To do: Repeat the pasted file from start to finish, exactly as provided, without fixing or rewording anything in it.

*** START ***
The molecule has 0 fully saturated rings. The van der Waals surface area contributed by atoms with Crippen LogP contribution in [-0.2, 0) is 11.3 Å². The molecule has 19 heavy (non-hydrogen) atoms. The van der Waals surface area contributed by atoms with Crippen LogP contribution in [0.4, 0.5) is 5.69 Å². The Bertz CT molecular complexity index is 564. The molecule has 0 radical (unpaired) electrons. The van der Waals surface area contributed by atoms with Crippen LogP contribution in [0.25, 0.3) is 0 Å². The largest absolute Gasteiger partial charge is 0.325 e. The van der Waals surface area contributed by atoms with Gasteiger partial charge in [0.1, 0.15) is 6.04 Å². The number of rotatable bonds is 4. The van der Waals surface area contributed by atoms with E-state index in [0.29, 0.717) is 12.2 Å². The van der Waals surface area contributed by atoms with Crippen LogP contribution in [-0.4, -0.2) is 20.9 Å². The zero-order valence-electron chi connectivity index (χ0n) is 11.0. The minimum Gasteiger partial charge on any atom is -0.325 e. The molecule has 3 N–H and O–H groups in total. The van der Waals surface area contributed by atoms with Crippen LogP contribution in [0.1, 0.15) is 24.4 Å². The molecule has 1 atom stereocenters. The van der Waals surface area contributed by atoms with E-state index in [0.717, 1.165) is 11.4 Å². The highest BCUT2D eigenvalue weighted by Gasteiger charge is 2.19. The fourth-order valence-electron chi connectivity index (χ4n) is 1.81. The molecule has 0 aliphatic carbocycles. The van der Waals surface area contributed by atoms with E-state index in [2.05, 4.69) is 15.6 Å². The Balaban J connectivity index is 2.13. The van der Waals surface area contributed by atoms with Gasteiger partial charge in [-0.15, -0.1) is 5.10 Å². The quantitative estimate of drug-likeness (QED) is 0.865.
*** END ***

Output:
The molecule has 0 fully saturated rings. The van der Waals surface area contributed by atoms with Crippen LogP contribution in [-0.2, 0) is 11.3 Å². The molecule has 19 heavy (non-hydrogen) atoms. The van der Waals surface area contributed by atoms with Crippen LogP contribution in [0.4, 0.5) is 5.69 Å². The Bertz CT molecular complexity index is 564. The molecule has 0 radical (unpaired) electrons. The van der Waals surface area contributed by atoms with Crippen LogP contribution in [0.25, 0.3) is 0 Å². The largest absolute Gasteiger partial charge is 0.325 e. The van der Waals surface area contributed by atoms with Gasteiger partial charge in [0.1, 0.15) is 6.04 Å². The number of rotatable bonds is 4. The van der Waals surface area contributed by atoms with E-state index in [0.29, 0.717) is 12.2 Å². The van der Waals surface area contributed by atoms with Crippen LogP contribution in [-0.4, -0.2) is 20.9 Å². The zero-order valence-electron chi connectivity index (χ0n) is 11.0. The minimum Gasteiger partial charge on any atom is -0.325 e. The molecule has 3 N–H and O–H groups in total. The van der Waals surface area contributed by atoms with Crippen LogP contribution in [0.1, 0.15) is 24.4 Å². The molecule has 1 atom stereocenters. The van der Waals surface area contributed by atoms with E-state index in [0.717, 1.165) is 11.4 Å². The highest BCUT2D eigenvalue weighted by Gasteiger charge is 2.19. The fourth-order valence-electron chi connectivity index (χ4n) is 1.81. The molecule has 0 aliphatic carbocycles. The van der Waals surface area contributed by atoms with E-state index in [2.05, 4.69) is 15.6 Å². The Balaban J connectivity index is 2.13. The van der Waals surface area contributed by atoms with Gasteiger partial charge in [-0.15, -0.1) is 5.10 Å². The quantitative estimate of drug-likeness (QED) is 0.865.